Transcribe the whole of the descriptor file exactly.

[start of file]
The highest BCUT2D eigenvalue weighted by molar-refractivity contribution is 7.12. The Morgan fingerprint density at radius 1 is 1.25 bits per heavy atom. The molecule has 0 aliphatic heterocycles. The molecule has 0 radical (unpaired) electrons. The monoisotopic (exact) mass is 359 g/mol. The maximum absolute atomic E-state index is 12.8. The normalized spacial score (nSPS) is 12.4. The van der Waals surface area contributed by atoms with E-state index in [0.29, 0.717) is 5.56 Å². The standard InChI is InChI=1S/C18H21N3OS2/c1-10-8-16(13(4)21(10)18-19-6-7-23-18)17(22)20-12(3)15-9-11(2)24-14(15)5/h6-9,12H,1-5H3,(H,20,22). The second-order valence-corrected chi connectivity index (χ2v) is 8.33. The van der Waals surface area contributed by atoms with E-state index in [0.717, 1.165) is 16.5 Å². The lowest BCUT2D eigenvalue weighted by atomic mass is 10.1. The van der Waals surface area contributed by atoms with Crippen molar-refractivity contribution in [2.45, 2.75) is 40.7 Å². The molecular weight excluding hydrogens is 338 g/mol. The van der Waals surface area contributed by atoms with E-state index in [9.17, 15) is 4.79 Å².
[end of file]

The highest BCUT2D eigenvalue weighted by molar-refractivity contribution is 7.12. The Morgan fingerprint density at radius 1 is 1.25 bits per heavy atom. The molecule has 0 aliphatic heterocycles. The molecule has 0 radical (unpaired) electrons. The monoisotopic (exact) mass is 359 g/mol. The maximum absolute atomic E-state index is 12.8. The normalized spacial score (nSPS) is 12.4. The van der Waals surface area contributed by atoms with E-state index in [0.29, 0.717) is 5.56 Å². The standard InChI is InChI=1S/C18H21N3OS2/c1-10-8-16(13(4)21(10)18-19-6-7-23-18)17(22)20-12(3)15-9-11(2)24-14(15)5/h6-9,12H,1-5H3,(H,20,22). The second-order valence-corrected chi connectivity index (χ2v) is 8.33. The van der Waals surface area contributed by atoms with E-state index in [0.717, 1.165) is 16.5 Å². The lowest BCUT2D eigenvalue weighted by atomic mass is 10.1. The van der Waals surface area contributed by atoms with Crippen molar-refractivity contribution in [2.45, 2.75) is 40.7 Å². The molecular weight excluding hydrogens is 338 g/mol. The van der Waals surface area contributed by atoms with E-state index in [9.17, 15) is 4.79 Å².